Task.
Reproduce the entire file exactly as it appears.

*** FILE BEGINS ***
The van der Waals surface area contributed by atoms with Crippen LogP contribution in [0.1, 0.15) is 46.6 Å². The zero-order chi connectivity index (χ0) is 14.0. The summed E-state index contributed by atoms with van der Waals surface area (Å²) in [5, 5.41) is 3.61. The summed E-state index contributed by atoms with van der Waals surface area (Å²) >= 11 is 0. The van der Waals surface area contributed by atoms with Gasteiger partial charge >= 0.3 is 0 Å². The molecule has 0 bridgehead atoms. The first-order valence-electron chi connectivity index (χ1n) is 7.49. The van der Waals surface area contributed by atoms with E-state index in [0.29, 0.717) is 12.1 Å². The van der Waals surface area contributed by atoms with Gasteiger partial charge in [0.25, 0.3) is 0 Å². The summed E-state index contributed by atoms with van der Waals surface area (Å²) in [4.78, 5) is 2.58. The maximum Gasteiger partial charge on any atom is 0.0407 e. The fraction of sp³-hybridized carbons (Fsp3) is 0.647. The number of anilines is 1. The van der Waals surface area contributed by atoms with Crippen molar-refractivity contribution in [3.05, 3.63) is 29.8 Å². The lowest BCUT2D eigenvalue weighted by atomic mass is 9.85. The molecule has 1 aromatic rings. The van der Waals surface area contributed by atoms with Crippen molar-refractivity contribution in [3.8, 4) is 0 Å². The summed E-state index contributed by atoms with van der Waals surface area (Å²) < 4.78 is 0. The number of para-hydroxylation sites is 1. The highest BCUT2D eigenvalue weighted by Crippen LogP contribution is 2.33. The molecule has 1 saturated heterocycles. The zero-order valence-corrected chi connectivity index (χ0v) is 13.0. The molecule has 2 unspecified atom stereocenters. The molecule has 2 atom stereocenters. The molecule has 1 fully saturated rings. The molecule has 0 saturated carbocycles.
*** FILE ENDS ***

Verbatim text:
The van der Waals surface area contributed by atoms with Crippen LogP contribution in [0.1, 0.15) is 46.6 Å². The zero-order chi connectivity index (χ0) is 14.0. The summed E-state index contributed by atoms with van der Waals surface area (Å²) in [5, 5.41) is 3.61. The summed E-state index contributed by atoms with van der Waals surface area (Å²) >= 11 is 0. The van der Waals surface area contributed by atoms with Gasteiger partial charge >= 0.3 is 0 Å². The molecule has 0 bridgehead atoms. The first-order valence-electron chi connectivity index (χ1n) is 7.49. The van der Waals surface area contributed by atoms with E-state index in [0.29, 0.717) is 12.1 Å². The van der Waals surface area contributed by atoms with Gasteiger partial charge in [0.25, 0.3) is 0 Å². The summed E-state index contributed by atoms with van der Waals surface area (Å²) in [4.78, 5) is 2.58. The maximum Gasteiger partial charge on any atom is 0.0407 e. The fraction of sp³-hybridized carbons (Fsp3) is 0.647. The number of anilines is 1. The van der Waals surface area contributed by atoms with Crippen molar-refractivity contribution in [3.05, 3.63) is 29.8 Å². The lowest BCUT2D eigenvalue weighted by atomic mass is 9.85. The molecule has 1 aromatic rings. The van der Waals surface area contributed by atoms with Crippen molar-refractivity contribution in [3.8, 4) is 0 Å². The summed E-state index contributed by atoms with van der Waals surface area (Å²) < 4.78 is 0. The number of para-hydroxylation sites is 1. The highest BCUT2D eigenvalue weighted by Crippen LogP contribution is 2.33. The molecule has 1 saturated heterocycles. The zero-order valence-corrected chi connectivity index (χ0v) is 13.0. The molecule has 2 unspecified atom stereocenters. The molecule has 2 atom stereocenters. The molecule has 1 fully saturated rings. The molecule has 0 saturated carbocycles.